# Indefinite integral

• Jul 26th 2010, 09:05 AM
cozza
Indefinite integral
Find the following indefinite integral, identifying any rules of calculus that you use:

$\displaystyle \int1/\sqrt{(1-x^2)*\arcsin(x)}$

I think I need to use integration by substitution, so have rearranged to give:

$\displaystyle \int(1-x^2)^{\-1/2} * (sin(x))^{1/2}$

I am not quite sure what to do next. The formula I have for integration by substitution is:

$\displaystyle \int{f(g(x))g'(x)dx} = \int{f(u)du}$, where u = g(x)

Would I then get

f(x) = $\displaystyle (1-x^2)^{\-1/2}$

and

g(x) = $\displaystyle (sin(x))^{1/2}$, so u = -cosx

or do I need to integrate both parts first as they are both composite integrals and then use the above formula on the answers I get? (Headbang)

Thanks for any help in advence
• Jul 26th 2010, 09:21 AM
skeeter
Quote:

Originally Posted by cozza
Find the following indefinite integral, identifying any rules of calculus that you use:

$\displaystyle \int1/\sqrt{(1-x^2)*\arcsin(x)}$

$\displaystyle \displaystyle \int \frac{1}{\sqrt{\arcsin{x}}} \cdot \frac{1}{\sqrt{1-x^2}} \, dx$

$\displaystyle u = \arcsin{x}$

$\displaystyle \displaystyle du = \frac{1}{\sqrt{1-x^2}} \, dx$

substitute ...

$\displaystyle \displaystyle \int \frac{1}{\sqrt{u}} \, du$

finish it
• Jul 26th 2010, 09:33 AM
bondesan
I'll give you a huge hint. You will have to use the u-substitution, this identity:

$\displaystyle \displaystyle{\frac{d}{dx} arcsin(x) = \frac{1}{\sqrt{1-x^2}} = (1-x^2)^{-1/2}}$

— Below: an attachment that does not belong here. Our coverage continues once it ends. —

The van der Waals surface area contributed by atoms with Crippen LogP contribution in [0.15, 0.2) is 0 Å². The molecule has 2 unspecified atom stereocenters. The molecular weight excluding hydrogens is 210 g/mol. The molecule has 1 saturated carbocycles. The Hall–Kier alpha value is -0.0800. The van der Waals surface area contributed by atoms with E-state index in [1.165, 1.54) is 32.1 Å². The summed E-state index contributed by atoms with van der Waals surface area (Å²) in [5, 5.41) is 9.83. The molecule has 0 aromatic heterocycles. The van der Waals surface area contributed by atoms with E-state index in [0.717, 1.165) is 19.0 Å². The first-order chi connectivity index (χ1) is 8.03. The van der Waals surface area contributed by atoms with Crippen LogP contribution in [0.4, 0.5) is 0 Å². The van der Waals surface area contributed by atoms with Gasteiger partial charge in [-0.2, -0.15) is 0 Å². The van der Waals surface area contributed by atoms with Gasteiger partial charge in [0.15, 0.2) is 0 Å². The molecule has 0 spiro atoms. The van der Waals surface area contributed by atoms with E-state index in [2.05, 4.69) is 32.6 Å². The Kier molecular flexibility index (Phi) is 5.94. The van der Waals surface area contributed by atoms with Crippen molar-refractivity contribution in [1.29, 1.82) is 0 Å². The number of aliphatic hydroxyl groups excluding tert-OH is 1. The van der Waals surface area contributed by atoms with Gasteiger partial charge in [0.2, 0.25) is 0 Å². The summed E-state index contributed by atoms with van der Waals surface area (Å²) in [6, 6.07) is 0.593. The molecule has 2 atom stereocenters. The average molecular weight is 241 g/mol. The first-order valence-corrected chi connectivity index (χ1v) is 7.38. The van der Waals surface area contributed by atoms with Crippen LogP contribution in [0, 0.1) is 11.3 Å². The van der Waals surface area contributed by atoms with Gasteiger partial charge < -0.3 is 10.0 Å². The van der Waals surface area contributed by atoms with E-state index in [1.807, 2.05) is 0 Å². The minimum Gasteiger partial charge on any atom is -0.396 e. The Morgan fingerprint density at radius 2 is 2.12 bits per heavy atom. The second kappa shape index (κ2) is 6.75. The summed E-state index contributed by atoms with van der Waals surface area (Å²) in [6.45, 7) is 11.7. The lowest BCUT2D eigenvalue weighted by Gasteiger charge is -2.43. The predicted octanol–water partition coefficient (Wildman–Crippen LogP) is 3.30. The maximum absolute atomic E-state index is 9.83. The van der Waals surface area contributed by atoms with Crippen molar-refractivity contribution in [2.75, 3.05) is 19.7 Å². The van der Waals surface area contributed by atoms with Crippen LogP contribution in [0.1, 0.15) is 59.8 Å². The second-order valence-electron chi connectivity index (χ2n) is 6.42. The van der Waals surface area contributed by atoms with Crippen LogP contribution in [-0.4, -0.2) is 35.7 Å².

and the integral rewritten as: $\displaystyle \displaystyle{\int\frac{1}{\sqrt{(1-x^2)\cdot arcsin(x)}}dx=\int (1-x^2)^{-1/2}\cdot(arcsin(x))^{-1/2}dx}$

This should work.
• Jul 27th 2010, 09:11 AM
cozza
Hi, thanks for the help. Can I just check that the answer I have is right:

$\displaystyle 1/(\sqrt{1-x^2})+c$
• Jul 27th 2010, 09:19 AM
Also sprach Zarathustra

2sqrt(arcsinx) + c
• Jul 27th 2010, 09:26 AM
cozza
Quote:

Originally Posted by Also sprach Zarathustra

2sqrt(arcsinx) + c

Quote:

Originally Posted by cozza
Hi, thanks for the help. Can I just check that the answer I have is right:

$\displaystyle 1/(\sqrt{1-x^2})+c$

On rechecking my answer I don't think the square root should be in there. I think (hope) it is:

$\displaystyle 1/(1-x^2)$ ?

Where does the 2 come from? Have I missed something?
• Jul 28th 2010, 09:30 AM
skeeter
Quote:

Originally Posted by cozza
On rechecking my answer I don't think the square root should be in there. I think (hope) it is:

$\displaystyle 1/(1-x^2)$ ?

Where does the 2 come from? Have I missed something?

yes, you have.

as stated earlier ...

$\displaystyle \displaystyle \int \frac{1}{\sqrt{u}} \, du = 2\sqrt{u} + C$

back substitute $\displaystyle u = \arcsin{x}$ ...

$\displaystyle 2\sqrt{\arcsin{x}} + C$